Half of the clients of the Minnesota Family Investment Program who are approaching the 60-month time limit will be able to have their benefits extended, said Sue Beck, Crow Wing County social services director.
Beck explained to the Crow Wing County Board Tuesday how legislative changes will affect counties.
Beck said recipients on the program that reach the 60-month deadline may get their benefits extended if they are ill or incapacitated or are caring for an ill or incapacitated person; they are hard to employee due to a mental illness, low IQ or have a learning disability; are unemployable; or are working 25 hours with an additional five hours of work activities for a single parent or 45 hours of employment with 10 additional work activity hours for a two-parent home.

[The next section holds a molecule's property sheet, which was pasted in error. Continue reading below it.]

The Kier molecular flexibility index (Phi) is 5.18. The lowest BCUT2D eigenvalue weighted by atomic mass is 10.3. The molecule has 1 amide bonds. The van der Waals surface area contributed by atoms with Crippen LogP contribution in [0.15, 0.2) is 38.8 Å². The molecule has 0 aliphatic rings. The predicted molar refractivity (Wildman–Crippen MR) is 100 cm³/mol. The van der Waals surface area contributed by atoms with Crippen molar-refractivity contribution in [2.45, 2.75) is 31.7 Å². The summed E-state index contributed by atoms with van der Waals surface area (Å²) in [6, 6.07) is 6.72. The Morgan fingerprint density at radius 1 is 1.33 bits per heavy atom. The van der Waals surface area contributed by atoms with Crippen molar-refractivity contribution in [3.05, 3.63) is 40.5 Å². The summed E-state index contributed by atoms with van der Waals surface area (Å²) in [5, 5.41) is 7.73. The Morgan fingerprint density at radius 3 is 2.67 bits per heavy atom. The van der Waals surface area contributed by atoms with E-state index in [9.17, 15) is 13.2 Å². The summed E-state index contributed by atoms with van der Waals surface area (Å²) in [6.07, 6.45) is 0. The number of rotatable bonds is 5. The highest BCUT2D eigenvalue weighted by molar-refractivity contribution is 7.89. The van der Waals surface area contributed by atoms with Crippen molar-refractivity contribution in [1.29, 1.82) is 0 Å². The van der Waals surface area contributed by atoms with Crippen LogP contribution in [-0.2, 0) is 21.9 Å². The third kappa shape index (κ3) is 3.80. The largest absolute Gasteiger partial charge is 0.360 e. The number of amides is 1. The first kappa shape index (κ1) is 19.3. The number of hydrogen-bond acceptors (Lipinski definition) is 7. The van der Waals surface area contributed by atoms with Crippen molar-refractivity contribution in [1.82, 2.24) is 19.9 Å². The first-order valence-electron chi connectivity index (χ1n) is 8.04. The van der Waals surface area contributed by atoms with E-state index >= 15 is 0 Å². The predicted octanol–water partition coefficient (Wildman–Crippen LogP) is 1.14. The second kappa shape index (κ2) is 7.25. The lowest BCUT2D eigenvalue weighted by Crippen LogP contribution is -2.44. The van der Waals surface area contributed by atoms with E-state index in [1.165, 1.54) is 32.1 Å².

In other social service business, the county board:
Heard the out-of-home placement report. The budget is an estimated $303,000 under budget.
Heard the financial status report. The social service cash balance is about $2.25 million or about $83,300 more than last year. Overall, the department has spent 46.5 percent of its budget and received 35.2 percent of budgeted revenues after 50 percent of the year.
Agreed to hire a children's mental health case manager.
Approved a fraud prevention investigation plan agreement.
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